BLOWING ROCK — Thanks to a series of grants and eager volunteers among parents, teachers and students at Blowing Rock School, pre-K through eighth grade reading programs have been strengthened, according to Laurie Gill, Literacy Intervention Specialist at the school.
“We have had a couple of challenges,” said Gill. “One is the range of reading skill levels as students advance from grade to grade. It is kind of like ‘one size does not fit all.’ In this case, not all of the students are advancing at the same reading level, so having all of the students read the same books does not work as well. If you use less advanced books, then your super readers are falling behind from where they could be and frustrated. They are being held back. But if you gear your program too high, then those that are not as well-developed have a really hard time and don’t make the progress they need to catch up to their grade level.
“We see and recognize the problem,” said Gill, “but the other challenge is having the resources to address it.”
Gill said that thanks to the largesse of foundations and generous anonymous donors in the community, many of the resources have arrived. And it began local.
“This past spring an anonymous Blowing Rock School family surprised us by setting up a ‘challenge to match’ donation of $6,000, to help us buy the award-winning, Rigby PM little books we needed for our PreK-1 teacher shared library. These books are all in color, expertly crafted, and precisely leveled for difficulty. The have unusually engaging stories that our students just love,” Gill said.
But quality comes with a price.
“They are expensive, though, and we just did not have enough of them. So while we were brainstorming about how to match the $6,000, another leader in Blowing Rock heard about our hopes and speedily organized contributions from several more residents. All within a week’s time, this wonderful man contacted us to say that he had rounded up the full amount. So then we had $12,000 to purchase many Rigby PM titles at the crucial, early reading levels where they are most needed,” said Gill.
Gill explained that individual teachers will check out sets of the same title from this library to supply their daily reading groups.
“Different groups can each read at their own level, and each with interesting books. Until now, we have relied on grants and donations to purchase less expensive, black-and-white little books from a different publisher. They were well-designed and useful, but not as appealing or as inspiring to the kids as the in-color Rigby books,” said Gill.
Gill said she has often joked with other teachers that if she were ever to be stranded on a desert island, all she would need are the Rigby PMs.
“Now I work at a school as a reading teacher and we have a large collection of them! This is a dream come true and they will have an immediate impact on our teaching of reading in the early grades,” said Gill.
Gill reported that new resources have been received in the meantime, too.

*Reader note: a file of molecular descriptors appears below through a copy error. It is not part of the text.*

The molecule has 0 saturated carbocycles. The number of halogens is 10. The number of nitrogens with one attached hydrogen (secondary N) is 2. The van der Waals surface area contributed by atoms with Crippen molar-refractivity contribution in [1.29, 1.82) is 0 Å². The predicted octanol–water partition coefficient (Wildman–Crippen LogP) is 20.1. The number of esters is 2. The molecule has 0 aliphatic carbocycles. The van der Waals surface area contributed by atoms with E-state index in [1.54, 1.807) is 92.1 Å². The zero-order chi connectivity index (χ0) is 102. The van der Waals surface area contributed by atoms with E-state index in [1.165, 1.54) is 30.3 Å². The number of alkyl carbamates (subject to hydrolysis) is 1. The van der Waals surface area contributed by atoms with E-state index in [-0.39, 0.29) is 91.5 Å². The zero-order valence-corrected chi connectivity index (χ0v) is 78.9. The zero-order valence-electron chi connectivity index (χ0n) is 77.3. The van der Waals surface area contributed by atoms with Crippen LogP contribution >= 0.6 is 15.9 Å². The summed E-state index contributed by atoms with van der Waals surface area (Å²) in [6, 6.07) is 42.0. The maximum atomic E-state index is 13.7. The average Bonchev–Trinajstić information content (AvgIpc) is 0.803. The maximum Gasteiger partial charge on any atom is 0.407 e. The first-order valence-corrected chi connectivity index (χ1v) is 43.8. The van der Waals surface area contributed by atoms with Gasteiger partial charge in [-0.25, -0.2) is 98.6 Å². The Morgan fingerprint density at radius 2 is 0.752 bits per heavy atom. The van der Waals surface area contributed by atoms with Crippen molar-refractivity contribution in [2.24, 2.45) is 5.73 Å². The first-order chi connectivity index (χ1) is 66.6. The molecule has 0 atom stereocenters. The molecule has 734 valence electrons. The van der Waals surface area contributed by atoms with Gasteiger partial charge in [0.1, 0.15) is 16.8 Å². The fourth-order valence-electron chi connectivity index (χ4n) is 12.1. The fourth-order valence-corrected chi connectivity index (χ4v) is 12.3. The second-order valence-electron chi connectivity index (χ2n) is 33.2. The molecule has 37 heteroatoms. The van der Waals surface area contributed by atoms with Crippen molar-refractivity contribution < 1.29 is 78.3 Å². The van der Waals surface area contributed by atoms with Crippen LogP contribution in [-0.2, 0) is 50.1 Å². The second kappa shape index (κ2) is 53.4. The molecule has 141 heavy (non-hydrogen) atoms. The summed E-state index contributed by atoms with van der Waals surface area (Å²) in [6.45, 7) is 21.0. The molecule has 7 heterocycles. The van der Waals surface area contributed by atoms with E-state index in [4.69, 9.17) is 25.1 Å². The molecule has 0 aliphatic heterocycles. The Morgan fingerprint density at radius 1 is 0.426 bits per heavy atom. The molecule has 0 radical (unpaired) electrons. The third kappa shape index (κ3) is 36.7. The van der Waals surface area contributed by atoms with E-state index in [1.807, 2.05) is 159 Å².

“Last week, we learned that a grant we submitted to Tanger Kids had won, awarding us $2,500 more to purchase Rigby PM little books. It is an embarrassment of riches, as they say. We are now working on consolidating all of our Prek-1 Shared Library books along one hallway, making it easy for teachers to check out and return the titles at all reading levels. This facilitates easier lesson planning for students of different skill levels, promoting smooth progress for all.”
The disparity in reading skills among older elementary and middle school students is being addressed, too.
“For the past six years, we have been building a second through eighth grade Shared Library, grant by grant and donation by donation. Last spring, we received a $7,500 grant from the Clabough Foundation, so now our 2-8 teachers are able to buy small sets of the same title for small group work. There are also some class-size sets of books that are new, are classics, and that track with our curriculum. They can reach students that are both above or below grade level. That variation in reading level is a normal phenomenon of schooling that we are now able to address.”
In addition to the financial resources, Gill said that teams of parents, teachers and even students are helping to process the new books as they arrive.
“Each book needs a Blowing Rock identifying sticker as well as a sticker indicating its reading level. We also reinforce the binding with clear packing tape to lengthen its life by several years. We really appreciate the involvement of our community.
“We know our students aren’t all reading at grade level, but we also know that reading can be a self-teaching process when he or she has a book that perfectly fits their reading level,” said Gill. “It’s like riding a bike where you can reach the pedals, vs. sitting on one where you can’t reach the pedals.”
Principal Patrick Sukow applauds the work of Gill and her fellow faculty members in the reading initiatives.
“Reading is the foundation for all education,” said Sukow. “This is important work that our people and our community are getting done.”